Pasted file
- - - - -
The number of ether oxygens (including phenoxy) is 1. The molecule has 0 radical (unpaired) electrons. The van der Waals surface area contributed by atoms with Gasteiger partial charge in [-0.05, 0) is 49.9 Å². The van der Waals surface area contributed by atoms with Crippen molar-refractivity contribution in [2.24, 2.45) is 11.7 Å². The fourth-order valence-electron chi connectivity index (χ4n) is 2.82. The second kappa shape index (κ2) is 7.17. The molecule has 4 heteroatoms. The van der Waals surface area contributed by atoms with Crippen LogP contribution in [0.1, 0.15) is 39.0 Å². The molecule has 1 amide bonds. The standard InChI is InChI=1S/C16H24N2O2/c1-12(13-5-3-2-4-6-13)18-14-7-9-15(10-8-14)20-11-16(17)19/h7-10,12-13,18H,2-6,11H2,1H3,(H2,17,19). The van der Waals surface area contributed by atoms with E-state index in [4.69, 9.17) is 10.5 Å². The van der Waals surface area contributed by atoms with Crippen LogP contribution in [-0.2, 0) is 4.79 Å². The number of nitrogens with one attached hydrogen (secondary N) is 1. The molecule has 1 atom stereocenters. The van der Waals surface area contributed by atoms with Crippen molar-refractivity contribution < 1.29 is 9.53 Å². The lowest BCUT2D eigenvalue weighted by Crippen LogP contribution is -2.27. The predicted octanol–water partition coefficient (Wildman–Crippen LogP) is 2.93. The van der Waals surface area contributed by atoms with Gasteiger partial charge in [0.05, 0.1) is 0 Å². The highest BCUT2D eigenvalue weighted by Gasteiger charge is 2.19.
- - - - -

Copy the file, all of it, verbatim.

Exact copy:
The number of ether oxygens (including phenoxy) is 1. The molecule has 0 radical (unpaired) electrons. The van der Waals surface area contributed by atoms with Gasteiger partial charge in [-0.05, 0) is 49.9 Å². The van der Waals surface area contributed by atoms with Crippen molar-refractivity contribution in [2.24, 2.45) is 11.7 Å². The fourth-order valence-electron chi connectivity index (χ4n) is 2.82. The second kappa shape index (κ2) is 7.17. The molecule has 4 heteroatoms. The van der Waals surface area contributed by atoms with Crippen LogP contribution in [0.1, 0.15) is 39.0 Å². The molecule has 1 amide bonds. The standard InChI is InChI=1S/C16H24N2O2/c1-12(13-5-3-2-4-6-13)18-14-7-9-15(10-8-14)20-11-16(17)19/h7-10,12-13,18H,2-6,11H2,1H3,(H2,17,19). The van der Waals surface area contributed by atoms with E-state index in [4.69, 9.17) is 10.5 Å². The van der Waals surface area contributed by atoms with Crippen LogP contribution in [-0.2, 0) is 4.79 Å². The number of nitrogens with one attached hydrogen (secondary N) is 1. The molecule has 1 atom stereocenters. The van der Waals surface area contributed by atoms with Crippen molar-refractivity contribution < 1.29 is 9.53 Å². The lowest BCUT2D eigenvalue weighted by Crippen LogP contribution is -2.27. The predicted octanol–water partition coefficient (Wildman–Crippen LogP) is 2.93. The van der Waals surface area contributed by atoms with Gasteiger partial charge in [0.05, 0.1) is 0 Å². The highest BCUT2D eigenvalue weighted by Gasteiger charge is 2.19.